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Mother Teresa’s Legacy: Under a Cloud

January 31, 2013 5 comments

Why this strange acceptance towards Christian fraud and contempt towards ‘Hindu’ India?

Organized Religion, Organized Charity is Organized Fraud  |  Jeff Koterba Cartoon on August 30, 2010

Organized Religion, Organized Charity is Organized Fraud | Jeff Koterba Cartoon on August 30, 2010

Mother Teresa raised millions, if not billions in the name of Kolkatta’s poorest – and India’s poor.

From this exhibition of India’s poor and poverty, less than 7% of the total ‘take’ was spent on people in whose name this money was raised.

If any Muslim ‘missionary’ had done this, wonder what level of outrage this country would have felt.

But Indians have developed a strange acceptance towards this kind of Christian fraud and contempt towards ‘Hindu’ India.

Mother Teresa (Cartoon by John Spooner; Cartoon courtesy - http://www.chrysalis.com.au)

Mother Teresa (Cartoon by John Spooner; Cartoon courtesy – http://www.chrysalis.com.au)

For years now, there has been a malignant growth of Christian-Western NGO funding – known and documented for the last 8 years – at least.

Coming back to Mother Teresa.

Social workers all around the world have drawn inspiration from her work and commitment to her cause. Yet, today in her centennial year, her legacy has lost its shine and is in disrepair. Located in one of the lanes of Taltala, home to lower class workers in west Kolkata, it is calm and pious, a world away from the cacophony outside on the busy A.J.C. Bose road.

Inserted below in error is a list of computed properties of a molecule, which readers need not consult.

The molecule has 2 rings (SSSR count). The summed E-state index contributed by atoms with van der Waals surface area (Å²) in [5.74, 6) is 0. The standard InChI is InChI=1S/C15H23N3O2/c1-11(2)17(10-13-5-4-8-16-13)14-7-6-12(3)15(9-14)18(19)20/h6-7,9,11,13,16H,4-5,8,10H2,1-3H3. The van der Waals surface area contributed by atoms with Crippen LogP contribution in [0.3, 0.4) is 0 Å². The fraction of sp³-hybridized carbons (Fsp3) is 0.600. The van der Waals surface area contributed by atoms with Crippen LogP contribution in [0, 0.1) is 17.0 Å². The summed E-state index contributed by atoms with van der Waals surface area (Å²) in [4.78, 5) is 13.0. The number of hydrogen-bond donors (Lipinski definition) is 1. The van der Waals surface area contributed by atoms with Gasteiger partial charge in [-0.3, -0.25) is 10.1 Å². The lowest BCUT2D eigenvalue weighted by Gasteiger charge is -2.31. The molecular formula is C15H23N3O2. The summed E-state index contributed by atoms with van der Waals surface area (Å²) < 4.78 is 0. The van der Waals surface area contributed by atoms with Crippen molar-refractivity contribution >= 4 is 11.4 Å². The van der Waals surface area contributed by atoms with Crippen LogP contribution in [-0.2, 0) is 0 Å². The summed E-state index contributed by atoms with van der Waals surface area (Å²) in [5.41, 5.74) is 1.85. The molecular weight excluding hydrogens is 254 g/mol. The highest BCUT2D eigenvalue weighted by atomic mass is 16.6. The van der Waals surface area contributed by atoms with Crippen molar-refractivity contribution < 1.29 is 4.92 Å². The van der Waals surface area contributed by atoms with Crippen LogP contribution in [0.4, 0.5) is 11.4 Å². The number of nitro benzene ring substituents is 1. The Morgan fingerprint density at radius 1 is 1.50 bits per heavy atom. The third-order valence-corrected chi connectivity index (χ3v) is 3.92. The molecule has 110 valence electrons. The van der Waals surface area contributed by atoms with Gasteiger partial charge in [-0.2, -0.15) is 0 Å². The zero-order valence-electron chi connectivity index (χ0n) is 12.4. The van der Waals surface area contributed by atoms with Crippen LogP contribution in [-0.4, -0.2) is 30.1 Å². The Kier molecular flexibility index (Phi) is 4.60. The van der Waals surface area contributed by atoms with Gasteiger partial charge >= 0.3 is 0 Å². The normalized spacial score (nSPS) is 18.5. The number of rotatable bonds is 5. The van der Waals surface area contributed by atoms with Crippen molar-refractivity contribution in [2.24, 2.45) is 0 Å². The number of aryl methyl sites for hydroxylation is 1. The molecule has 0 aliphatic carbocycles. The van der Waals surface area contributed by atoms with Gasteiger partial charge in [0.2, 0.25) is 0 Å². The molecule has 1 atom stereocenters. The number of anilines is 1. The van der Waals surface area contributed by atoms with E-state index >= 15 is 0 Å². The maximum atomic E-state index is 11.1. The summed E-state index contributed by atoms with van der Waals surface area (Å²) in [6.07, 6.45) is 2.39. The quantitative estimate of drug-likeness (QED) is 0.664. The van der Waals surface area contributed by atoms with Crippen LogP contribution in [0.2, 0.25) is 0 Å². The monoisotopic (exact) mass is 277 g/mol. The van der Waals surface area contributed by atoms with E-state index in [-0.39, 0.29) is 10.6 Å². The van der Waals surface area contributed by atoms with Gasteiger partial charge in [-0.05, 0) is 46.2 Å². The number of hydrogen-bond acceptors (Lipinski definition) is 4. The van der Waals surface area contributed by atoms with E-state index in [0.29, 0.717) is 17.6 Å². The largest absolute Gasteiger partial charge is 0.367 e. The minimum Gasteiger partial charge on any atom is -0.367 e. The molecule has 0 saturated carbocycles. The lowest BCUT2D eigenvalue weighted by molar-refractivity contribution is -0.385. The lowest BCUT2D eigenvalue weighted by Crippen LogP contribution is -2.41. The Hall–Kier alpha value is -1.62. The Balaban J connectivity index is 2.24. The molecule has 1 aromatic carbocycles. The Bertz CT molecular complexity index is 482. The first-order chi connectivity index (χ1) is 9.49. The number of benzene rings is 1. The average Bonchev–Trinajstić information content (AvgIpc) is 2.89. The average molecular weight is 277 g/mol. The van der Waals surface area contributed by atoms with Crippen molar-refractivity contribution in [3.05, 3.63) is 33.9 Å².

But the cacophony is threatening to spill inside the Missionaries. Followers and volunteers are questioning the quality of service given in the care centres. They feel the Missionaries’ care centres are allergic to using modern-day therapy and technology to care for the inhabitants. Often untrained volunteers are given tasks that would normally require one to be trained in medicine and therapy. Missionaries has always kept change at bay. But in a world where it is very difficult to hide behind secrecy, the number of disillusioned followers is increasing. Missionaries doesn’t keep a tab on the financial transactions that take place. No one other than the sisters knows where the money that is donated is spent. Donations continue to pour in but people are asking for transparency on how the money is used.